Developers generally know before even building a facility if it will be used for timeshares, hotels, condos or apartments. Based on the knowledge of the building's use, developers tailor the design and construction of the building to meet the expected demands. Although the building is usually assigned permits and licensing for its expected use before it becomes open to investors and/or the public, it is not uncommon for developers to change how the building will be marketed (as a timeshare or as condos, for example) in response to fluctuating market conditions.
The Developer Builds a Facility
The Developer Sells Timeshare Units
Once the building is complete or nearing completion, the developer and/or his representatives begin marketing and selling the individual units of the development. Units may range from small, studio-like dwellings to large, spacious facilities. As with most other real estate, the price is determined based on the size and location of the unit being sold. In a timeshare, sales are not directed at one individual owner. Instead, 52 individuals, families or groups purchase individual weeks (or slots). Based on the desirability of the week to be purchased, the price may be slightly higher than the typical sales price divided by 52. For example, a $52,000 unit could be expected to be divided into 52 weeks at $1,000 per week. The week of Christmas, for example, or the week of July fourth may sell for $3,500, though, because there is a higher demand for the property during those times. For this reason, the developer and his agents are able to sell the time share unit for more than the amount it would have brought as an individual, simple transaction.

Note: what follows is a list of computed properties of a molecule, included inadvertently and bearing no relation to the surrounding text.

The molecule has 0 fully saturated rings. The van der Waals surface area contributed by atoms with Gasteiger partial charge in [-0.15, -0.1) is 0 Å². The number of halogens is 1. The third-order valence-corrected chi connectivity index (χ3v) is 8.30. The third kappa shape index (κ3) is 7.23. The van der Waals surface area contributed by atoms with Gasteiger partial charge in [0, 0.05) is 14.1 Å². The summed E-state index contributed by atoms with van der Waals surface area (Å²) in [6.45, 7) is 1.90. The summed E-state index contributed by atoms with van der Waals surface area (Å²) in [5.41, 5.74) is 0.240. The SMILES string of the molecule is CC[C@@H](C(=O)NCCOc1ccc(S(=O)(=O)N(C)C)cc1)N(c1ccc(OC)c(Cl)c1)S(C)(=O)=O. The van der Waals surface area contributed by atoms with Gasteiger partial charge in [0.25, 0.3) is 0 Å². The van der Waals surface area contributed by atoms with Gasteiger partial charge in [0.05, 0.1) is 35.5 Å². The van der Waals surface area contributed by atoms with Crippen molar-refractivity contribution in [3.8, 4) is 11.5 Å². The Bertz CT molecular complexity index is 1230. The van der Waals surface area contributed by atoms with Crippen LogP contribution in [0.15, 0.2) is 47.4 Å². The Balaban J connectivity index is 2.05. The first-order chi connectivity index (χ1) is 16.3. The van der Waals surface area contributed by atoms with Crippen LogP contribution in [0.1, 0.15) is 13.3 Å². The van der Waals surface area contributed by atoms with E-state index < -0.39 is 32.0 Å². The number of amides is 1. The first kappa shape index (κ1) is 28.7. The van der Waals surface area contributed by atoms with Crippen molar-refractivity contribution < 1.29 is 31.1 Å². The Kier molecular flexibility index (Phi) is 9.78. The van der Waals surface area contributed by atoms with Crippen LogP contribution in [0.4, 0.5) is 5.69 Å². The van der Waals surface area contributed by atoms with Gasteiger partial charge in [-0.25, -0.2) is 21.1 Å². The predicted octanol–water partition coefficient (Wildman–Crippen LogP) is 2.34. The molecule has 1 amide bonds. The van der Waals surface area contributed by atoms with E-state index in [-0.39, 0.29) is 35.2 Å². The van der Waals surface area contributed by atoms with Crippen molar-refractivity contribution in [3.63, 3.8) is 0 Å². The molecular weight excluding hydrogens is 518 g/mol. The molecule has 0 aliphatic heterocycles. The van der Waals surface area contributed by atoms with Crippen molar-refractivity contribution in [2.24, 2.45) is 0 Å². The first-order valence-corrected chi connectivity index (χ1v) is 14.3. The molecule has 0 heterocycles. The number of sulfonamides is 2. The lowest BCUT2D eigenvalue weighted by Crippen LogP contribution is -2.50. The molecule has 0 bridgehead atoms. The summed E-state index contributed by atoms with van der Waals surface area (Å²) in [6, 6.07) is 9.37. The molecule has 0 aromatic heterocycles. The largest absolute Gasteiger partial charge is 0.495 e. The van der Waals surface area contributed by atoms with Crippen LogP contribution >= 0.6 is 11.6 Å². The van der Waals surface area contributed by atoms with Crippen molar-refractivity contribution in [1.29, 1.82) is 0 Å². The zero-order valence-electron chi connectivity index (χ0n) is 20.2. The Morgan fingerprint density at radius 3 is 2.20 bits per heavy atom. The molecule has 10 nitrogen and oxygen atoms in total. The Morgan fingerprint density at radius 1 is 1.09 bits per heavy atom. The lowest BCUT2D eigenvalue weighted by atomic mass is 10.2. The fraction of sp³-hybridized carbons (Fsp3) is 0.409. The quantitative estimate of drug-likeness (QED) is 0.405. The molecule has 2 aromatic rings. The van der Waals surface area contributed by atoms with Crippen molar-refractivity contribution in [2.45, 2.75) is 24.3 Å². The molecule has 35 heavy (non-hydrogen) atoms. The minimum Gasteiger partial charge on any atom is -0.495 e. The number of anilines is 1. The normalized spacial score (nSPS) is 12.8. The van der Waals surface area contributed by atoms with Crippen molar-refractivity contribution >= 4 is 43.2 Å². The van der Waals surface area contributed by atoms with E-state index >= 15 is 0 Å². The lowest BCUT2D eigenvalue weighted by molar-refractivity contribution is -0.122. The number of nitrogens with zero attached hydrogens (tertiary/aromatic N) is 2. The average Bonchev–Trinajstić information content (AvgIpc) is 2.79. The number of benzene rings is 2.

Owners Occupy the Property During Their Week
Once all--or most--of the available time slots have been sold, the property is opened to owners who wish to spend time there. Owners occupy the property for the purchased week, or rent out the property if they will be unable to physically be at the property location. (Some large timeshare chains allow owners to exchange unused weeks for an unused week in a more convenient locale.) Owners pay an annual maintenance fee that covers taxes, insurance, upkeep, and cleaning of the property, allowing the facilities to always be in excellent condition for the next weekly occupant.